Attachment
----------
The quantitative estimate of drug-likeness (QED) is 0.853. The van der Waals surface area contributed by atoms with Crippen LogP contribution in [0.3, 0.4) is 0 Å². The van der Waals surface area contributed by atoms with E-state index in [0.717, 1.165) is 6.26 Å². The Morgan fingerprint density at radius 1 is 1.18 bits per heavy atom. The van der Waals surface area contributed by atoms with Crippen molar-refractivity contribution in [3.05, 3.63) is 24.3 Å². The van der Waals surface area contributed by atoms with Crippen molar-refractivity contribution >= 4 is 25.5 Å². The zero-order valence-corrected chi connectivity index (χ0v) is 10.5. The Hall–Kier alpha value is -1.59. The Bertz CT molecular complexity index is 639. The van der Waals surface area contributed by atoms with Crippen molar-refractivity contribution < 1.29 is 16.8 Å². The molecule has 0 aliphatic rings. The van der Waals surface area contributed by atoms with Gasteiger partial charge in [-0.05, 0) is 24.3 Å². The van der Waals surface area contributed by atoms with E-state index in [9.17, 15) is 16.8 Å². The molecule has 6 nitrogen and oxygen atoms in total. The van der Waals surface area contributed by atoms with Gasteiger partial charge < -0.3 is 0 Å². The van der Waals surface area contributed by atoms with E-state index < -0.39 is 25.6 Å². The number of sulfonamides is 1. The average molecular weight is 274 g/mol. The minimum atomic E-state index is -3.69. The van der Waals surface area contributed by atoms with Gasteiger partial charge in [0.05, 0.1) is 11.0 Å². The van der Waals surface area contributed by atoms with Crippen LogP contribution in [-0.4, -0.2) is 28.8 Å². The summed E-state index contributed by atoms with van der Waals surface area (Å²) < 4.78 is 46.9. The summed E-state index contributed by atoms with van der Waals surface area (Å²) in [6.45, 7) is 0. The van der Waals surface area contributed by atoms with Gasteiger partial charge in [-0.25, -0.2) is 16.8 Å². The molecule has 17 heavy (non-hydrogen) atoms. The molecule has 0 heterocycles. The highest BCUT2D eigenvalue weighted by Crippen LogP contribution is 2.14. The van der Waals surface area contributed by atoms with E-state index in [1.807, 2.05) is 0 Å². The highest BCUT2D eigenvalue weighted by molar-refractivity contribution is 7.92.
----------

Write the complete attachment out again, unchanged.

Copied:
The quantitative estimate of drug-likeness (QED) is 0.853. The van der Waals surface area contributed by atoms with Crippen LogP contribution in [0.3, 0.4) is 0 Å². The van der Waals surface area contributed by atoms with E-state index in [0.717, 1.165) is 6.26 Å². The Morgan fingerprint density at radius 1 is 1.18 bits per heavy atom. The van der Waals surface area contributed by atoms with Crippen molar-refractivity contribution in [3.05, 3.63) is 24.3 Å². The van der Waals surface area contributed by atoms with Crippen molar-refractivity contribution >= 4 is 25.5 Å². The zero-order valence-corrected chi connectivity index (χ0v) is 10.5. The Hall–Kier alpha value is -1.59. The Bertz CT molecular complexity index is 639. The van der Waals surface area contributed by atoms with Crippen molar-refractivity contribution < 1.29 is 16.8 Å². The molecule has 0 aliphatic rings. The van der Waals surface area contributed by atoms with Gasteiger partial charge in [-0.05, 0) is 24.3 Å². The van der Waals surface area contributed by atoms with E-state index in [9.17, 15) is 16.8 Å². The molecule has 6 nitrogen and oxygen atoms in total. The van der Waals surface area contributed by atoms with Gasteiger partial charge < -0.3 is 0 Å². The van der Waals surface area contributed by atoms with E-state index < -0.39 is 25.6 Å². The number of sulfonamides is 1. The average molecular weight is 274 g/mol. The minimum atomic E-state index is -3.69. The van der Waals surface area contributed by atoms with Gasteiger partial charge in [0.05, 0.1) is 11.0 Å². The van der Waals surface area contributed by atoms with Crippen LogP contribution in [-0.4, -0.2) is 28.8 Å². The summed E-state index contributed by atoms with van der Waals surface area (Å²) < 4.78 is 46.9. The summed E-state index contributed by atoms with van der Waals surface area (Å²) in [6.45, 7) is 0. The van der Waals surface area contributed by atoms with Gasteiger partial charge in [-0.25, -0.2) is 16.8 Å². The molecule has 17 heavy (non-hydrogen) atoms. The molecule has 0 heterocycles. The highest BCUT2D eigenvalue weighted by Crippen LogP contribution is 2.14. The van der Waals surface area contributed by atoms with E-state index in [1.807, 2.05) is 0 Å². The highest BCUT2D eigenvalue weighted by molar-refractivity contribution is 7.92.